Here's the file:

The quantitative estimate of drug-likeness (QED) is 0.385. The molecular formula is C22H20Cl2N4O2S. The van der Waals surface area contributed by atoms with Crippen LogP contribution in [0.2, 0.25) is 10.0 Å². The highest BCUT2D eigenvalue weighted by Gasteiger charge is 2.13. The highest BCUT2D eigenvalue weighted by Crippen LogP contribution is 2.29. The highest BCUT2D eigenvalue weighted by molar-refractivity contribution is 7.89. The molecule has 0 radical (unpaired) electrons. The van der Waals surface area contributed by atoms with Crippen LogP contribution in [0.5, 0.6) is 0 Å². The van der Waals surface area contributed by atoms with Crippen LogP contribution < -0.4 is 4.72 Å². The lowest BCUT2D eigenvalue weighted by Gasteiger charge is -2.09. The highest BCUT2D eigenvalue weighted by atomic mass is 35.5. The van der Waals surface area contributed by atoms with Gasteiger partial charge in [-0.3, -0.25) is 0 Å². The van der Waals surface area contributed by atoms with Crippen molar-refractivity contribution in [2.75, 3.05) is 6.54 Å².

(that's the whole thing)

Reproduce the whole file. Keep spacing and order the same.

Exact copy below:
The quantitative estimate of drug-likeness (QED) is 0.385. The molecular formula is C22H20Cl2N4O2S. The van der Waals surface area contributed by atoms with Crippen LogP contribution in [0.2, 0.25) is 10.0 Å². The highest BCUT2D eigenvalue weighted by Gasteiger charge is 2.13. The highest BCUT2D eigenvalue weighted by Crippen LogP contribution is 2.29. The highest BCUT2D eigenvalue weighted by molar-refractivity contribution is 7.89. The molecule has 0 radical (unpaired) electrons. The van der Waals surface area contributed by atoms with Crippen LogP contribution in [0.5, 0.6) is 0 Å². The van der Waals surface area contributed by atoms with Crippen LogP contribution < -0.4 is 4.72 Å². The lowest BCUT2D eigenvalue weighted by Gasteiger charge is -2.09. The highest BCUT2D eigenvalue weighted by atomic mass is 35.5. The van der Waals surface area contributed by atoms with Gasteiger partial charge in [-0.3, -0.25) is 0 Å². The van der Waals surface area contributed by atoms with Crippen molar-refractivity contribution in [2.75, 3.05) is 6.54 Å².